I assume that negotiations of some kind must have taken place between the National Farmers' Union and the men's union. My point is that the majority of the Regulations, I have no doubt, have no relevance whatever to temporary accommodation for people of this type. There are, however, certain Regulations, particularly concerning fire, which are of the greatest importance.

I do not mind how temporary the buildings are, but there should be Regulations to provide that certain materials used in those buildings are fireproof. Because the Regulations appear to be sound, my hon. Friends have drawn certain conclusions from them. Nevertheless, I think it is extraordinary that this has been excluded so far as agricultural workers and temporary buildings are concerned. It is a matter which is causing me the gravest concern.

10.45 p.m.

Photo of Sir Anthony Meyer Sir Anthony Meyer , Eton and Slough

I want to concern myself with only one point in these Regulations, but it is a matter of some considerable importance. The Regulations in their present form threaten to put out of business entirely a very go-ahead, efficient firm in my constituency, and they threaten to put it out of business not for anything which is said in the Regulations but for what is not said in the Regulations.

This firm in my constituency manufactures suspended ceilings which consist of panels of polyvinyl chloride stretched on aluminium frames. These provide a light and easily erected ceiling which has one particular advantage. It offers a remarkably effective and economical means whereby old factories can be brought up to modern technical requirements, without losing the benefit of natural light from roof lights, because natural light goes through these sheets of polyvinyl chloride, and one gets an even spread of light.

This form of ceiling is of very low flammability. It has been tested, and has been classified as such, in accordance with British Standard 2782 Part 5/508, but the Regulations which we now have before us make no mention of the British Standard 2782. What they do do, in Regulation El4, which is the Regulation which concerns suspended ceilings, is to stipulate that these ceilings must be of Class 1 or Class 0 as defined in British Standard 476. British Standard 476, incidentally, is five years older than 2782, and this is for fire tests of building materials and structures. Therefore, by implication, any suspended ceiling which does not conform with British Standard 476 is outside the scope of the Regulations and its use is impermissible.

The difficulty is this. The type of suspended ceiling with which I am concerned cannot be tested for flammability by British Standard 476 because if we use the flame test, which is the test in British Standard 476, this particular type of material vanishes into thin air. It does not catch fire. Far from it. It is self-extinguishing. But it just vanishes. Therefore, the test cannot be carried out on this form of ceiling.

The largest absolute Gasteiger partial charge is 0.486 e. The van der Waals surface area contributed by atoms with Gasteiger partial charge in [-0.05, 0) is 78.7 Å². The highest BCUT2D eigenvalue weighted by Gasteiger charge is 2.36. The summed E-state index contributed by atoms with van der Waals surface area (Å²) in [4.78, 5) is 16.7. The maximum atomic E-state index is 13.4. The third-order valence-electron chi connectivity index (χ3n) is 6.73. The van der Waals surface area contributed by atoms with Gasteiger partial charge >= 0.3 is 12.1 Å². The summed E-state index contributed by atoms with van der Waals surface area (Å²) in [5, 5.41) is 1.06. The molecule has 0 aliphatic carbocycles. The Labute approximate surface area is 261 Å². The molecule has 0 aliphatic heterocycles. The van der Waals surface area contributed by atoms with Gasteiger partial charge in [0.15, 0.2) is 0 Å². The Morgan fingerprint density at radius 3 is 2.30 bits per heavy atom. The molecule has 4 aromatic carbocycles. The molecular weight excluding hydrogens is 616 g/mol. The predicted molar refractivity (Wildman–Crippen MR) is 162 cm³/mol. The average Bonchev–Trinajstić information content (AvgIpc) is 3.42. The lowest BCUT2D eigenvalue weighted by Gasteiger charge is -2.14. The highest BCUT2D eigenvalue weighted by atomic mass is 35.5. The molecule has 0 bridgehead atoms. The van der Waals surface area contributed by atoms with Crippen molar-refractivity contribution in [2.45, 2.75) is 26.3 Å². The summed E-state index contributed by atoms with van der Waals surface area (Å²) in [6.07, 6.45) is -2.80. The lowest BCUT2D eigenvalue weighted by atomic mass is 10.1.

If this Regulation comes into force unamended it makes ceilings of this type eventually forbidden, except, presumably, by special Ministerial dispensation, and this will involve a separate application in each case, and that means not only delay, which is serious enough, but also that a great many people who might otherwise want to put up ceilings of this type will be discouraged from doing so.

To the best of my knowledge there are some 11 firms, including the one in my constituency, which is the largest in this field, which are making this kind of ceiling, and their activities will be paralysed or at any rate gravely prejudiced if these Regulations appear unamended, because, of course, architects, local authorities, industrial firms and so on will be influenced by the apparent prohibition in the Regulations on this type of ceiling.

I said "apparent" prohibition because there is a comic side to all this. At this very moment when the Minister of Public Building and Works is issuing these Regulations which forbid the use of this ceiling he has ordered precisely this ceiling for erection in the Stationery Office in Holborn and for the Ordnance Survey office at Crabwood, in Hampshire. I may add that a ceiling of this type is installed and is giving great satisfaction in the Queen's Art Gallery in Buckingham Palace.

I have a list of other places. Many examples are to be found in buildings all over the country, particularly where absolute cleanliness is important. They are found, for instance, in a number of nuclear establishments. Many of them are buildings where the fire hazard is considerable. A good many local authorities, including the G.L.C. and the City of Bradford, have given specific approval to the very low flammability of ceilings of this type.

Needless to say, when the Regulations first came out, the firm in my constituency made urgent representations to the Ministry of Public Building and Works. It made those representations on 27th September, but all that it has had in writing so far is a stalling reply, and I am not complaining about that. However, the firm has been told verbally that this prohibition by omission is unintentional and is an oversight.

My hon. Friend the Member for Crosby (Mr. Graham Page) mentioned a number of other cases in which there seem to have been oversights. Such things happen. But the Regulations have been quite a while in cooking, and one would have thought, as my hon. Friend suggested, that it might have been worth leaving them to cook just a little longer, to make sure that all the anomalies have been looked into.